Review: ‘Underground Railroad Game’ at Woolly Mammoth Theatre

How can you unpack a show with as many racial, sexual, and historical bombshells as Underground Railroad Game? The conceit of the play (2017 Obie Award Winner, Best New American Theatre Work) is an American Civil War-themed game in which one half of the audience plays middle-school students playing Union soldiers tasked with moving slave dolls from one “safehouse” (actually a school room) to another for 30 points. The other half of the audience plays middle-school students playing Confederate soldiers tasked with capturing slave dolls for 45 points a capture.

Jennifer Kidwell and Scott R. Sheppard in Underground Railroad Game. Photo by Scott Suchman.

This conviction-shattering, R-rated, unsettling, full-frontal-nude-bearing show, created and co-created respectively by its two cast members, Obie Award Winners Jennifer Kidwell and Scott R. Sheppard, lives up to Woolly Mammoth Theatre’s reputation as a purveyor of shows that are boldly entertaining, mold-breaking, and, at times, indelicate.

Kidwell and Sheppard played teachers at a Hanover, Pennsylvania (near Gettysburg) middle school, named Caroline and Stuart, and in scenes that took place before the Civil War, an abolitionist Quaker active in the Underground Railroad, and a runaway slave. The show was originally a 2015 Fringe Festival show in Philadelphia, and from there premiered at the Off-Broadway Ars Nova theater in the fall of 2016.

Sheppard got the idea for the show from playing the game depicted in the show in the fifth grade. Sheppard wrote in the program’s Q & A that the play “explores dares, games, and the ways in which competition can reveal things about ourselves that we would normally protect, censor, or edit.”

As the story progressed, teachers Stewart and Caroline fell in love and danced to the old, Johnny Mathis tune, “Misty.” Kidwell and Sheppard excelled in their acting and on-stage chemistry in these early scenes. They impressively mime-walked their way through their cute getting-to-know-you-better scene.

From there the show meandered into a scene featuring out of control bondage\race play, including the use of the safe word “Sojourner,” as in abolitionist Sojourner Truth. Kidwell defended the more libidinous scenes in the play in her interview in the program: “if you’re going to do a piece dealing with race in America, and you have a white guy and a Black woman, you have to talk about sex.”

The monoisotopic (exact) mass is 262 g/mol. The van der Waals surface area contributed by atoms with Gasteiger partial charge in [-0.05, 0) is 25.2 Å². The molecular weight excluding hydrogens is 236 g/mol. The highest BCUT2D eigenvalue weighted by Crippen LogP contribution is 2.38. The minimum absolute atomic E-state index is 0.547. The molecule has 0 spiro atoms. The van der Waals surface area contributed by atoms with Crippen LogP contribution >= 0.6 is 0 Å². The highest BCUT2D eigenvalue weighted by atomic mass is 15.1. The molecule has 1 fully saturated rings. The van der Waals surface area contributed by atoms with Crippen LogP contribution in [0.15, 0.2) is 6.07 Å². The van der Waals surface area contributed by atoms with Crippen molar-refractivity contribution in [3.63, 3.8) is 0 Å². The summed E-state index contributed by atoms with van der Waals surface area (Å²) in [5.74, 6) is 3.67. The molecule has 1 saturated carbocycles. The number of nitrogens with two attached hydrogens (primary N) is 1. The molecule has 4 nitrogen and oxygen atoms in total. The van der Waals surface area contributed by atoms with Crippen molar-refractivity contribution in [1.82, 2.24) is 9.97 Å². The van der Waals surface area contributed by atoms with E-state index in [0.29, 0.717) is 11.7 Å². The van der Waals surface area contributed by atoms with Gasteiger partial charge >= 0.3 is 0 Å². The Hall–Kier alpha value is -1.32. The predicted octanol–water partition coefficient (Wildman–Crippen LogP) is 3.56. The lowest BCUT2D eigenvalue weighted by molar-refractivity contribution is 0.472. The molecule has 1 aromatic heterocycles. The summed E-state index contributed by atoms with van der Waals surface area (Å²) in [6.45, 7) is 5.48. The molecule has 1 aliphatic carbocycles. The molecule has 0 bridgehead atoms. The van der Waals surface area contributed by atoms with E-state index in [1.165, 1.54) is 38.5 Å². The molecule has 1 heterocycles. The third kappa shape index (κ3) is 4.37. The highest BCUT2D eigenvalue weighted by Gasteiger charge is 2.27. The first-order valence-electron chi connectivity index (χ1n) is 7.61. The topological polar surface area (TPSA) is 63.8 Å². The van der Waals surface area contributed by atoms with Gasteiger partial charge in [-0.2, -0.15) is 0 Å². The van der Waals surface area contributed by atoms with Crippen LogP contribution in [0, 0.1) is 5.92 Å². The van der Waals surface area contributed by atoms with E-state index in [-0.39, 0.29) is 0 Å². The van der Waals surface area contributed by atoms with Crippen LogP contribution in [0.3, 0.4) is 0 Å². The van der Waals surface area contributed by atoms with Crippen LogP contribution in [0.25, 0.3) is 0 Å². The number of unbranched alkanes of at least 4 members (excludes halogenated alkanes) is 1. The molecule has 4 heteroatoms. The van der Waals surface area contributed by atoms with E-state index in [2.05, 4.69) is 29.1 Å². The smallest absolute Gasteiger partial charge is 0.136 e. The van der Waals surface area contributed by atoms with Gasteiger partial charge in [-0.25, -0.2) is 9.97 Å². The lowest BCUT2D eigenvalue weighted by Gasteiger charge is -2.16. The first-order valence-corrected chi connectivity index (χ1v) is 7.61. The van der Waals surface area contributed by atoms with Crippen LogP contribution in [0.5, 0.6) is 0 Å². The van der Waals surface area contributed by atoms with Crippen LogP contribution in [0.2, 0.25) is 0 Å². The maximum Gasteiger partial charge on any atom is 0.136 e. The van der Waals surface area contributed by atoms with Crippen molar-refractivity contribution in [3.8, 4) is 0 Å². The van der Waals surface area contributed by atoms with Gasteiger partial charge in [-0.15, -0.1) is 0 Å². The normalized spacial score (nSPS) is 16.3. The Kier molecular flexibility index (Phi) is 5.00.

Jennifer Kidwell and Scott R. Sheppard in Underground Railroad Game. Photo by Scott Suchman.

Sheppard was solid throughout and Kidwell at her best when she portrayed darker emotions. I liked Kidwell’s vocals in the old standard “Sometimes I Feel Like a Motherless Child.”

Director Taibi Magar kept the 90-minute show aloft at a fleet-footed pace. Scenic Designer Steven Dufala’s set consisted of a United States flag house left, and a Confederate flag house right, a blue curtain, and the wall of a barn. Oona Curley’s lighting design followed the pattern of the house lights going up to indicate the school day, as the play jumped from the historical to the contemporary, and back dark again as the play ventured into the past.

Underground Railroad Game is the type of play that makes you ask complete strangers in the lobby afterward, “What did you think?” It won’t suit everyone, though it did get a standing ovation. Being cast in the role of middle school students made audience participation awkward because the audience never knew whether to respond to the actors as an audience or the imaginary students.

If you feel theater should challenge you to the point where you are squirming and shallow-breathed, go and see it. If you don’t like being challenged when you see a play, go see it anyway for what it will show you about the human condition.

Running Time: 90 minutes, with no intermission.

Underground Railroad Game plays through April 29, 2018, at the Woolly Mammoth Theatre Company – 641 D Street, NW, in Washington, DC. For tickets, call (202) 393-3939, or purchase them online.

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William Powell
William Powell is a Ruby Griffith Award Winner for Assistant Direction, and has written and directed three short films for the 48 Hour Film Project, which earned several cast nominations. He has appeared in a one-man show for the U.S. Army "Small Steps Save Lives," and the stage plays "A Raisin in the Sun," “Barefoot in the Park,” and “Bye Bye Birdie.” He is host of the "Inside Acting!" radio show. William has appeared in principal roles in the independent films “Angels Within" and “The Red Effect." He has appeared in commercials for the likes of Car Max, GEICO and in TV shows like HBO’s “VEEP.”


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